Trucking industry leaders are reporting mixed demand for services as retail inventories pile up with easing consumer demand.
While companies such as Landstar and Marten reported record Q2 revenue, some executives have also noted pockets of softening demand or even described future conditions as volatile and unpredictable. Many carriers are slowing, if not stopping hiring entirely, after reporting labor shortages just months ago.
Here’s how some major carriers are approaching a shifting demand environment.
Shelley Simpson, who took on the role of company president Aug. 1, said easing consumer demand has created supply chain “uncertainty in the market.”
While last-mile demand has softened in some markets, Simpson said J.B. Hunt expects a “good second-half” of the year.
“I will say inventory has had some short-term challenges and changes for our customers, going all the way upstream in the supply chain, but those are supposed to be more short-term than they are long-term.
Given high inflation and slowing consumer demand, President and CEO Jim Gattoni repeatedly noted during his company's July 20 earnings call a "very unpredictable" environment in which shippers have given conflicting messages.
"There's a lot of different opinions on what the next six months is going to look like coming from some of the shippers out there," he said. "Some are thinking that the peak … is going to be a little softer; some think it's going to be terrific."
Gattoni also noted a more stable freight environment from May to June. But he said he expected YoY growth to decelerate as compared to the last two years.
Chairman and CEO Mike Gerdin noted in a July 25 earnings report that customer feedback suggests “volatile freight demand,” throughout the rest of the year. But the company expects capacity constraints: The carrier continues to have more freight opportunities than it can handle.
While current levels are below unprecedented highs of late 2021, Gerdin said the company expects to see “volumes that will continue to exceed our available capacity.”
High inflation and economic uncertainty for consumers is moderating demand, said Knight-Swift President and CEO David Jackson said. The carrier forecasts the declining spot market rates to continue and is moving away from exposure there, according to its July 20 earnings call.
“We expect that demand may moderate as the consumer digests and deals with higher inflation and uncertainty in the economy,” Jackson said. “We expect continued decline in non-contract truckload opportunities.”
Old Dominion Freight Line
Old Dominion Freight Line’s LTL tonnage dipped in July, but “I don’t think we’re in a recession yet,” CEO Greg Gantt told analysts on a Q2 earnings call.
“We're still hearing overall that generally inventories are lower than what they need to be,” Gantt said. “Many of our customers are still dealing with record numbers of back orders.”
Gantt believes freight demand could remain steady through the rest of the year.
“A lot of people have just got issues they’ve got to continue to work through, and we want to be there to continue to help them, and make sure that, if it is one of our manufacturing customers, we’re continuing to help them and taking supply chain issues off their platform,” the CEO said.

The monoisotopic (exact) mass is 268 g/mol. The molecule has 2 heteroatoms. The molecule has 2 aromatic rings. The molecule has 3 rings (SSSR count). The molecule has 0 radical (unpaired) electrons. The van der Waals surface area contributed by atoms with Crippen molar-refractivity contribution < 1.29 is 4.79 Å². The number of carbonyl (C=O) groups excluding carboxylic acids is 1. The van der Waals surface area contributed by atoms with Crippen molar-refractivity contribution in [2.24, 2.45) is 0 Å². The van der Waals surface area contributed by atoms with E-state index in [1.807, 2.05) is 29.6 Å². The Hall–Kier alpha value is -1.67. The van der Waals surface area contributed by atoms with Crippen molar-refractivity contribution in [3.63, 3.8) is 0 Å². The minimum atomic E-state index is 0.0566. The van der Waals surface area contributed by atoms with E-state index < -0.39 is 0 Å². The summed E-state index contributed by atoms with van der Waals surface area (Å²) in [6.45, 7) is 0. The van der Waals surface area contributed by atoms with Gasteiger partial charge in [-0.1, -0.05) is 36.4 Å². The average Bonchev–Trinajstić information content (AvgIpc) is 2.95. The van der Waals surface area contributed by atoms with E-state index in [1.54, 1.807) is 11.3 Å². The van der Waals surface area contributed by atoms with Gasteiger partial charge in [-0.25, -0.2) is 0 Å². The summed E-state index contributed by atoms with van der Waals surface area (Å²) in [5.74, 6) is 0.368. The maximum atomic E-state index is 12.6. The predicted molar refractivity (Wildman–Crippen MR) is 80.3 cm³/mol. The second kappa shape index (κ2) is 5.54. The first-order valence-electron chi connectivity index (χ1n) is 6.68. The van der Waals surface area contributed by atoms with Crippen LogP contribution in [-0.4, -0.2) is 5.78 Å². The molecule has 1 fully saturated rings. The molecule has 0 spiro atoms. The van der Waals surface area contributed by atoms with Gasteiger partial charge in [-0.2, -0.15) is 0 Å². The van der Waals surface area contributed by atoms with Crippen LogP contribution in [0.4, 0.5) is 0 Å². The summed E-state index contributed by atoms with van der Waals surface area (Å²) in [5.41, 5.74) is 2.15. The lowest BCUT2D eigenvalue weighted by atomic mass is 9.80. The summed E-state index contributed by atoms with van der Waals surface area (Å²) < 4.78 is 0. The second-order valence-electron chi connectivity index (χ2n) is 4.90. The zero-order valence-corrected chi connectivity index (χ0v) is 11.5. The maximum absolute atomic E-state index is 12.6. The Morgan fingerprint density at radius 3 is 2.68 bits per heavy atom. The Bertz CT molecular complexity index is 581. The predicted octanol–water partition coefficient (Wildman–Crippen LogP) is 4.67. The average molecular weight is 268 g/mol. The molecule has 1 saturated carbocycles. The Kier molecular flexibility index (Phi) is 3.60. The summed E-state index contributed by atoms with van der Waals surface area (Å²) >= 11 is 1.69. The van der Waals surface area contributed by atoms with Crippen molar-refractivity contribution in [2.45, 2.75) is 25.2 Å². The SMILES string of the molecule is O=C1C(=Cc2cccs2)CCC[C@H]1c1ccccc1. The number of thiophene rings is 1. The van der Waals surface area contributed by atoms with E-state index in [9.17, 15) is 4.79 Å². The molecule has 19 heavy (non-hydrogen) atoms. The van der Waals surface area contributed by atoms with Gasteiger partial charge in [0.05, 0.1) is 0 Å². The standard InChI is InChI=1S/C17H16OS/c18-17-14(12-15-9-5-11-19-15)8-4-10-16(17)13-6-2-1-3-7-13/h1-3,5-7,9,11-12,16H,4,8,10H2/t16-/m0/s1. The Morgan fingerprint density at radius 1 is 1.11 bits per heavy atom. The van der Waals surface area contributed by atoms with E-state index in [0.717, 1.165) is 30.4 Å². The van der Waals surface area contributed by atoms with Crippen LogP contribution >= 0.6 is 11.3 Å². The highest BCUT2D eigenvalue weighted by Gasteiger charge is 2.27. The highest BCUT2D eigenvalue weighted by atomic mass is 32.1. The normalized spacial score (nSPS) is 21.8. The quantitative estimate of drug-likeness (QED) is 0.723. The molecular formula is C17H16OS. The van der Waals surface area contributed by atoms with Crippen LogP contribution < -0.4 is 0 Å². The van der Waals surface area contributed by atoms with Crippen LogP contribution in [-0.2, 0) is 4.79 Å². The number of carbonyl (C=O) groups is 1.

Company President and CEO Bob Biesterfeld noted in a Q2 earnings report that questions linger about global economic growth, inflationary pressures and consumer discretionary spending.
"As we look to the second half of the year, we are watching economic conditions closely," he said in a statement while also noting another quarter of record profits.
At the same time, staffing needs are halting. The third-party logistics provider increased personnel expenses by 22.6% to $444.8 million in Q2, primarily due to adding more workers. But chief financial officer Mike Zechmeister said on the July 27 earnings call that the company expects its headcount to be "flat to down."
They'll adjust that workforce outlook if growth opportunities or economic conditions play out differently than they expect, Zechmeister said.
ArcBest Chief Customer Officer Dennis Anderson told analysts during a Q2 earnings call that demand remains strong for the company’s freight transportation and logistics services.
“Certainly we have our eyes on the macro and we see the headlines and talk with our customers about, particularly, retail inventories, but then also a lot of manufacturing going on in our business, as well,” Anderson said.
Supply chains are still disrupted, and demand will continue to remain high as long as companies are still waiting on equipment, Anderson said.
“If you look at the constraints that are still out there in terms of labor availability, certainly component availability for manufacturers — those are two of the top things that we hear that are constraining customers — it creates freight demand, even when inventories are high on the retail end,” Anderson said.
Spot prices and other “hyperinflated” metrics of the past few years are normalizing, but the TL carrier’s network remains booked daily, Werner CEO Derek Leathers said during a Q2 earnings call. The issue of inventory relocation is a “piece of noise that’s tough for all of us.”
“There are certain over-inventory situations, and yet there's others that are struggling to get the shelves stocked and filled,” he said. “It's just too tough this time at this moment to try to generalize on how that plays out. Peak season visibility is a little less than maybe what we've had in prior cycles.”